Alcoa Posts Loss in Fourth Quarter of $2.3 Billion

Alcoa, Inc. reported a loss in the fourth quarter of $2.3 billion Thursday as lower prices of aluminum caused the company to make a write down in the value of its acquisitions that were made more than 10 years ago.

Without those huge charges, Alcoa posted a profit that was still short of Wall Street estimates. Its decline of 5% in revenue was not as severe as analysts predicted.

Shares of the American company dropped 4% in afterhours trading to $10.26. Alcoa is currently struggling with a glut worldwide of aluminum that has created weaker prices.

During the fourth quarter, the company saw average prices of aluminum 7% lower than during the same quarter a year ago. The company idled one-sixth of its entire smelting capacity and is considering more cuts.

The company did say a brighter future was on the horizon in segments that sell aluminum that is rolled and engineered products that accounted for 57% of the revenue for the company during 2013.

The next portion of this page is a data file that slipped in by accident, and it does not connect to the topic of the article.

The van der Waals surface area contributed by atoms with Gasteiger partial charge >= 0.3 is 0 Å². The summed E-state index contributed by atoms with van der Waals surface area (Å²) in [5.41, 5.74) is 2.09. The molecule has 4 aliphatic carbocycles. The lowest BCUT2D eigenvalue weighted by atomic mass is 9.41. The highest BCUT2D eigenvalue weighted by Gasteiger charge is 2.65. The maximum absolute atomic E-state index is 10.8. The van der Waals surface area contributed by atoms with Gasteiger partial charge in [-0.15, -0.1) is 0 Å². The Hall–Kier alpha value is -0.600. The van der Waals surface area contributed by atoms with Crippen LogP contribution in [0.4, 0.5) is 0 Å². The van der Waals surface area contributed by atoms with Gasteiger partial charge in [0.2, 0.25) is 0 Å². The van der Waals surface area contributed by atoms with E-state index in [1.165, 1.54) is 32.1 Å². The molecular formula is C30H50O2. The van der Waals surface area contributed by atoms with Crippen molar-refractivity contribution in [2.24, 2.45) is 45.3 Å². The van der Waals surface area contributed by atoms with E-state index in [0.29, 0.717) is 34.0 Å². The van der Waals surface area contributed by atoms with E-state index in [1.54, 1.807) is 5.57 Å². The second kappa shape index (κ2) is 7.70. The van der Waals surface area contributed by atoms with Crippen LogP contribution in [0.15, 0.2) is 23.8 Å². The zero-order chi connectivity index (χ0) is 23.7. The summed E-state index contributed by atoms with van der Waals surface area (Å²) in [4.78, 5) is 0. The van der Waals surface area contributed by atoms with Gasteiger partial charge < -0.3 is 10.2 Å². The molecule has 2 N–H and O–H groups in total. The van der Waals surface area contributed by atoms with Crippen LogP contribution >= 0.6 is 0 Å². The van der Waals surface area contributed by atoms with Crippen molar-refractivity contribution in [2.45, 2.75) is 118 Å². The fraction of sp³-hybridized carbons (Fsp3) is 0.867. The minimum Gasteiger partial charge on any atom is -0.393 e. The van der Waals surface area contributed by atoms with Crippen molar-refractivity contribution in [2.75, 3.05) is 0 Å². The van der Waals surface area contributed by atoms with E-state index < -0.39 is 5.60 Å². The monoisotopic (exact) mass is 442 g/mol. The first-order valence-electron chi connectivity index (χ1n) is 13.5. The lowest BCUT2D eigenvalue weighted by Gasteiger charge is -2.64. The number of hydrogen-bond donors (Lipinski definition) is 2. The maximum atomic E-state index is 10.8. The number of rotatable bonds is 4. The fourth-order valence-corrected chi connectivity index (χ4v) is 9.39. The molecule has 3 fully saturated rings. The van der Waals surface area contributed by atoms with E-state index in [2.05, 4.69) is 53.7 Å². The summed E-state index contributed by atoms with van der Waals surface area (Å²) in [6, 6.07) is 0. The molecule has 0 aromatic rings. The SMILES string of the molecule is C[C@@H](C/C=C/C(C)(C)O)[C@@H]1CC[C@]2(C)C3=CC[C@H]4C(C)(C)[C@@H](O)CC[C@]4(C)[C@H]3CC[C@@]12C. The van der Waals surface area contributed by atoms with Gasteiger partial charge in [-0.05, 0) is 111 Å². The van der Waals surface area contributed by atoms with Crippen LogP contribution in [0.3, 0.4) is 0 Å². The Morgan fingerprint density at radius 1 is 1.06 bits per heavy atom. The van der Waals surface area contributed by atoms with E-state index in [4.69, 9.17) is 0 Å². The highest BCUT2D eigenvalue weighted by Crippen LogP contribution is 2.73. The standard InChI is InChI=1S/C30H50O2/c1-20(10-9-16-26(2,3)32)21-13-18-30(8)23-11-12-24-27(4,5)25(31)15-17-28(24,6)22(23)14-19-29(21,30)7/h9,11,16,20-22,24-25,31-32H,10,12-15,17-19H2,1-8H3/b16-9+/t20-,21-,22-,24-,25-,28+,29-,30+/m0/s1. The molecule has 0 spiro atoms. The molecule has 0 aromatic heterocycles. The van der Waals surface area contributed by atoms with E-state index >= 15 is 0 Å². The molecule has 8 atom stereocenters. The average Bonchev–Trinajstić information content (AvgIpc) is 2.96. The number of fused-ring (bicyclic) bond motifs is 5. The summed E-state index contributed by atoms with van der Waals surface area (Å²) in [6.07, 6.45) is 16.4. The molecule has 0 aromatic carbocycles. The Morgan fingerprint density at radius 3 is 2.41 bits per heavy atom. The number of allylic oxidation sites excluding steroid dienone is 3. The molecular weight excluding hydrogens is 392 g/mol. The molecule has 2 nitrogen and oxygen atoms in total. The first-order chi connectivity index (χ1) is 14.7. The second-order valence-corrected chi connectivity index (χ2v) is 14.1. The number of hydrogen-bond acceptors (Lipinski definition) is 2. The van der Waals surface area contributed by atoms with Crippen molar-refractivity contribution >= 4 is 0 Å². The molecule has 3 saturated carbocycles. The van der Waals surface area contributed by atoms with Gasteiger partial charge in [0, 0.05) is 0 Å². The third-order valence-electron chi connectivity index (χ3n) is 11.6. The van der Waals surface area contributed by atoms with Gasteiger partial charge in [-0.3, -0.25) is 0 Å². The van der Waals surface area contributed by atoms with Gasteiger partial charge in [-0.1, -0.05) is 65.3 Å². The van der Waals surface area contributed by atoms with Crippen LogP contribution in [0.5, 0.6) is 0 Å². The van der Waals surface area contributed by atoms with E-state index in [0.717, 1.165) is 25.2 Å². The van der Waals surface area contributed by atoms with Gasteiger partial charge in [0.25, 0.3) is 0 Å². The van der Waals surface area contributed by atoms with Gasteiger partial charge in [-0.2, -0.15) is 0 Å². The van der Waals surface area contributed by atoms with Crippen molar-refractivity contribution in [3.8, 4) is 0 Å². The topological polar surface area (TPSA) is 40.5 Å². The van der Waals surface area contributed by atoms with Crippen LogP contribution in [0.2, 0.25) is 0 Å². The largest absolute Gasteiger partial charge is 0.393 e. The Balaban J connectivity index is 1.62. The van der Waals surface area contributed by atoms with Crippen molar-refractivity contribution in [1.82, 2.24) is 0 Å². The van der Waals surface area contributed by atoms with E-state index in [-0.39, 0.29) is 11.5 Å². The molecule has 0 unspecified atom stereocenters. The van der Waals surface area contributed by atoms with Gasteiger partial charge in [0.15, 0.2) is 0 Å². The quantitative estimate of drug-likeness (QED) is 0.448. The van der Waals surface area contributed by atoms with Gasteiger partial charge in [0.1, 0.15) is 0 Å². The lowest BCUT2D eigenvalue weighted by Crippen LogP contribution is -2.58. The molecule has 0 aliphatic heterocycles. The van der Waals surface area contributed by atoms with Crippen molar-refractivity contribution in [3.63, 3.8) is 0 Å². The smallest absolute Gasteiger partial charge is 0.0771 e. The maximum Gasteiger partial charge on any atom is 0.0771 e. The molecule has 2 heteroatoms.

Alcoa is expecting that demand will keep rising for products in airplanes made of aluminum and in commercial construction, of which much is driven due to growth in China.

The company predicted that demand overall for aluminum would increase 7% during 2014, the same growth that took place in 2013.

A joint venture that is 60% owned by Alcoa, admitted to taking part in bribing officials from Bahrain, a kingdom in the Middle East, through middleman in London.

Alcoa World Alumina, the affiliate, will payout fines and other penalties in the amount of $223 million for bribing officials from a foreign country, which violates federal law. The parent company also agreed it would pay a $161 million civil penalty for related violations of rules of the Securities and Exchange Commission.

Alcoa, in 2012, settled claims that were related to the bribing by Aluminum Bahrain, which is state-controlled, for over $85 million.

The CFO of Alcoa said the penalties to be paid would be manageable, as they will be made in five payments. Including the plea deal as well as the write downs of the 1998 Alumax and the 2000 Reynolds Metals acquisition because of current lower prices of aluminum, a number of legacy matters are now behind the company, said William Oplinger the CFO.